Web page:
by Jon Persson
A proud date: The whaling ship Charles W. Morgan rejoins the ships and boats of the sailor’s world in their natural element on Sunday, July 21. This date—the 172nd anniversary of the stalwart ship’s first launching in 1841—was well-promoted during the many months and labor hours spent restoring the world’s last wooden whaling ship. Given her provenance, the Morgan attracts many well-wishers, dignitaries, and prominent historians to her re-christening.
From the decks of the oyster boat Anne, a crew from The Resident watches as the next chapter in the Morgan’s story unfolds. The perspective is unique. When Anne was launched in 1884, the Morgan was a mere, though well-traveled, 43 years old. Given their local proximity, one imagines the two vessels crossing wakes or watching each other’s progress in that distant century, when both were still sailing for commercial pursuits. It is this longevity which gives Charles W. Morgan her continuing connection to our living memory.
“When I looked up the river, the people were thick” on the grounds of the Mystic Seaport Museum, recounts The Resident’s Alexis Ann. “Kayaks and canoes were side by side on the river,” she adds. The launching of ships are much akin to graduations, which gather onlookers to see the new beginnings wrought from years of dedicated work. “Community spirit was at its best,” adds Alexis, “the blanket of participants on the river and banks renewed my appreciation for how special our Mystic is.”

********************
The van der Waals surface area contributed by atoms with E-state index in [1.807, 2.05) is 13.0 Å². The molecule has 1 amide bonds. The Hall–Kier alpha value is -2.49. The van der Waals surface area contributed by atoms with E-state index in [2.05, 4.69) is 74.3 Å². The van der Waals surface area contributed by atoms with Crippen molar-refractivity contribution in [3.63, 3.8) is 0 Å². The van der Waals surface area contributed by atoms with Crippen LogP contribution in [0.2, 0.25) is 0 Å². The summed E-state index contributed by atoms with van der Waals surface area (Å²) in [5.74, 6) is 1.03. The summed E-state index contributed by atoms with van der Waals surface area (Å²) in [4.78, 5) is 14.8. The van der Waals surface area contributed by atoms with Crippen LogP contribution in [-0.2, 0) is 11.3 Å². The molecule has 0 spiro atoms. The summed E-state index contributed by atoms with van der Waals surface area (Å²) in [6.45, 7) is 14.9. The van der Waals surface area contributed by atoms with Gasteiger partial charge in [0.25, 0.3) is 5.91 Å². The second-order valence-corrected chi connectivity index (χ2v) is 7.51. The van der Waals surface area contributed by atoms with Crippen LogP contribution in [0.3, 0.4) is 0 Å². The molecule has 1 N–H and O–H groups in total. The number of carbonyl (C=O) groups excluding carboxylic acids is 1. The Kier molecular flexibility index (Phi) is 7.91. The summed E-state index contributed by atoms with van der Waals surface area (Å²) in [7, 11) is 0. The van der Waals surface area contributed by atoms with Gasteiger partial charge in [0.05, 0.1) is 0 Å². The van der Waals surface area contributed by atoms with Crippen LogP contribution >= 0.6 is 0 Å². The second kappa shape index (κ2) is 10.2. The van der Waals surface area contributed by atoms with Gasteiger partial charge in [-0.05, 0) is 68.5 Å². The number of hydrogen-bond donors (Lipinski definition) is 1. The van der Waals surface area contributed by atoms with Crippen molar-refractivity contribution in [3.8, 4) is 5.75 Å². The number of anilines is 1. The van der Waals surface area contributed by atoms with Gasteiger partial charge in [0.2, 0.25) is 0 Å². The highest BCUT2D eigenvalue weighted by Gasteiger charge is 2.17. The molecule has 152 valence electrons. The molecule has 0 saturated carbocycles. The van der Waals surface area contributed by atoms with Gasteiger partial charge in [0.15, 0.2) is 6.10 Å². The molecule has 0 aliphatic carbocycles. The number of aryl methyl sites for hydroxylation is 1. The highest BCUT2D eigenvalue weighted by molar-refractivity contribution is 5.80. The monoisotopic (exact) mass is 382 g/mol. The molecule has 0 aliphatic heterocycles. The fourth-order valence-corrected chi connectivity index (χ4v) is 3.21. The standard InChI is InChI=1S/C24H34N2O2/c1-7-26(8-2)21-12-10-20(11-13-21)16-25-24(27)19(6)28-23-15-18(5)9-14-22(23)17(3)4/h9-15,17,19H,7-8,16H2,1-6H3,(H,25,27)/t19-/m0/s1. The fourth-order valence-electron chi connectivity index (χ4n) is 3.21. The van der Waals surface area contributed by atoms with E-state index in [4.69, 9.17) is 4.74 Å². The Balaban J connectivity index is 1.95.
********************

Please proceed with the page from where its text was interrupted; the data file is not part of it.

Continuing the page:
Exactly six months earlier, Alexis and a team from The Resident surveyed progress on Morgan. “We were freezing on January 21st!” she laughs to Captain Geoffrey Jones, skipper of Anne, who invited The Resident aboard for this warm summer day. We are joined by his father, the scholar-waterman Stephen Jones, who is Anne’s longtime owner. Geoffrey and Stephen are through-and-through Noankers on the water and the land.
After speeches by Governor Malloy and film maker Ric Burns, a toast of waters bottled from the Atlantic, Pacific, and Indian Oceans, and the Mystic and Acushnet Rivers, is delivered by Sarah Bullard, great-great-great granddaughter of Charles Wain Morgan, to begin the historic ship’s descent on her carrier downward from the restraining land to boundless sea.
Morgan was completed on time and on budget for this day’s unveiling, a tribute to the crew who undertook this extensive project. Indeed, at the close of ceremonies, “a standing ovation…thanked the staff and anyone who worked on Morgan’s restoration,” recounts Alexis. The coming months will see a refurbishing of the ship’s spars, rigging, and sails, followed by a series of sea trials conducted from New London. The 38th voyage will follow, and Morgan will see New Bedford, Massachusetts, as her prime port of destination.
To post your comments, visit www.theresident.com or follow us on Twitter@Resident_News.